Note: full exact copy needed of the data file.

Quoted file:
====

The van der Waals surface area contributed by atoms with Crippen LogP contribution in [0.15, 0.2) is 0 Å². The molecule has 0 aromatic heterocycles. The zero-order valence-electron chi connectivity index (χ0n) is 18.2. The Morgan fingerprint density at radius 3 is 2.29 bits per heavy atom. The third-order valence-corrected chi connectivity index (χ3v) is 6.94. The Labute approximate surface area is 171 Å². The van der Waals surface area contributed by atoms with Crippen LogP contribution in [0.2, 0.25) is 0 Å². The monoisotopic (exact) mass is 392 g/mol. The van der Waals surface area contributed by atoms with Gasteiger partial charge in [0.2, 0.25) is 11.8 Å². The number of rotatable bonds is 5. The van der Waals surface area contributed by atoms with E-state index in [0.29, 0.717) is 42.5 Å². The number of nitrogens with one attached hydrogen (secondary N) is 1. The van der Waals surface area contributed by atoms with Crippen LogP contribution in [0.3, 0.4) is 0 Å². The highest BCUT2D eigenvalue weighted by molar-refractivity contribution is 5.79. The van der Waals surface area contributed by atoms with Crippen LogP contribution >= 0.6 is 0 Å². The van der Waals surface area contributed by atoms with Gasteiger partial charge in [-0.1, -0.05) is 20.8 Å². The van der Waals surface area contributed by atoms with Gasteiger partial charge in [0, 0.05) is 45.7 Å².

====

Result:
The van der Waals surface area contributed by atoms with Crippen LogP contribution in [0.15, 0.2) is 0 Å². The molecule has 0 aromatic heterocycles. The zero-order valence-electron chi connectivity index (χ0n) is 18.2. The Morgan fingerprint density at radius 3 is 2.29 bits per heavy atom. The third-order valence-corrected chi connectivity index (χ3v) is 6.94. The Labute approximate surface area is 171 Å². The van der Waals surface area contributed by atoms with Crippen LogP contribution in [0.2, 0.25) is 0 Å². The monoisotopic (exact) mass is 392 g/mol. The van der Waals surface area contributed by atoms with Gasteiger partial charge in [0.2, 0.25) is 11.8 Å². The number of rotatable bonds is 5. The van der Waals surface area contributed by atoms with E-state index in [0.29, 0.717) is 42.5 Å². The number of nitrogens with one attached hydrogen (secondary N) is 1. The van der Waals surface area contributed by atoms with Crippen LogP contribution in [0.3, 0.4) is 0 Å². The highest BCUT2D eigenvalue weighted by molar-refractivity contribution is 5.79. The van der Waals surface area contributed by atoms with Crippen LogP contribution >= 0.6 is 0 Å². The van der Waals surface area contributed by atoms with Gasteiger partial charge in [-0.1, -0.05) is 20.8 Å². The van der Waals surface area contributed by atoms with Gasteiger partial charge in [0, 0.05) is 45.7 Å².